I'm not sure that a guy who openly confesses to having scored a mere 350 on his math SAT is the target for director Matt Brown's engaging film The Man Who Knew Infinity, an intelligent yet involving film that tells the story of Srinivasa Ramanujan, a man whom most consider to be one of, if not the, greatest mathematicians in history. Played with sensitivity and sophistication by Dev Patel (Slumdog Millionaire), Srinivasa Ramanujan was a divinely inspired genius whose formulas have, for the most part, held up to this very day.
As a film, The Man Who Knew Infinity is a rarity in that it is a deeply intelligent film that doesn't shy away from its intelligence. Yet, perhaps wisely, the film is not actually about mathematics and I'd dare say it's not even about Ramanujan himself. Instead, using Ramanujan as its guide, this is a film about genius and obstacles and perseverance and, perhaps most of all, one's desire to leave a permanent impact on the way at any cost.
The film is set in the pre-World War I era, Ramanujan being a self-taught Indian guided by his Hindu faith to understand the world using mathematical concepts and theorems I couldn't possibly begin to understand or explain. Ramanujan's self-education is rivaled only by his self-determination, a determination that takes him from his home in Madras, after trial and error, to Trinity College at Cambridge and into the world of G.H. Hardy, a brilliant British eccentric who initially adopts a teacher/student relationship with Ramanujan that slowly evolves into more of a mutual admiration society and friend of some sort. Irons is simply stellar here as he somehow makes a pure intellectual without an ounce of divine inspiration into an emotionally resonant guide who hardly ever expresses an emotion.
The Man Who Knew Infinity is as much about Ramanujan's journey as it is anything else. Married off in an arranged marriage to Janaki, played beautifully by newcomer Devika Bhise, Ramanujan faces overt discrimination at Cambridge as a non-Brit despite the fact that India was still a British colony at the time. A devout Hindu and vegetarian, Ramanujan nearly starves himself to death during the wartime rationing and initially leaves his new wife and family behind, a strictly forbidden act, in order to chase this vision he has of publishing these theories that he believes passionately will change the world for the better.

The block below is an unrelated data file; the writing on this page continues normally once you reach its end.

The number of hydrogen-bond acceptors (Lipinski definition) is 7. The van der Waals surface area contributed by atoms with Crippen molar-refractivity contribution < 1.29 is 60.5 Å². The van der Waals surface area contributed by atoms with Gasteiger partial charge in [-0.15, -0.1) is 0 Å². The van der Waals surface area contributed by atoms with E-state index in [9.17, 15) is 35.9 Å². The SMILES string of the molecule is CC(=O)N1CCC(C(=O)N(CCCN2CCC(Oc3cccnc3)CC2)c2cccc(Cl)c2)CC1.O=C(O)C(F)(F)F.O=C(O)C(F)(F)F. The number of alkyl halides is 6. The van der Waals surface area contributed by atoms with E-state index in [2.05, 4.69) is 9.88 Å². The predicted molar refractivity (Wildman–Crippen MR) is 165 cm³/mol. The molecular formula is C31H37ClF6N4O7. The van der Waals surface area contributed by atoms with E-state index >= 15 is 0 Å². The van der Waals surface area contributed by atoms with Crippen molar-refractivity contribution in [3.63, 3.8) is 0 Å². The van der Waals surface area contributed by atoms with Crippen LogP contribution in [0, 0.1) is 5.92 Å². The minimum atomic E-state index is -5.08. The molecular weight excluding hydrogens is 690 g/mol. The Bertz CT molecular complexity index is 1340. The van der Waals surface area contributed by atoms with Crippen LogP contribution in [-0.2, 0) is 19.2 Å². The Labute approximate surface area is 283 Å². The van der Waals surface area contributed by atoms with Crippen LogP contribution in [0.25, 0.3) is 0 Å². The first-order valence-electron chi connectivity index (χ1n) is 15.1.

The Man Who Knew Too Much is also about society and about our relationships, though the film fails completely to delve into Hardy's fairly well known homosexuality. While this isn't a serious lacking, it feels rather jarring for anyone who who has knowledge of this story and how Brown constructs the film in such an interpersonal way.
There are very few films anymore that seem to rise to the surface about unfamiliar people, yet it's fairly safe to say that the life of Srinivasa Ramanujan isn't one know to very many people outside the mathematics circle. Tis' a shame, really, as the story is riveting from beginning to end yet presented in a way that avoids the usual American cinematic histrionics in favor of a more thoughtful and quiet approach. Supporting player Toby Jones, as Littlewood, is dependable as usual as is Stephen Fry as Sir Francis Spring and Jeremy Northam as Bertrand Russell.
The Man Who Knew Infinity is currently on a limited arthouse run nationwide with IFC Films and opens in Indianapolis on May 13th at Landmark's Keystone Arts Cinema.
Written by Richard Propes
The Independent Critic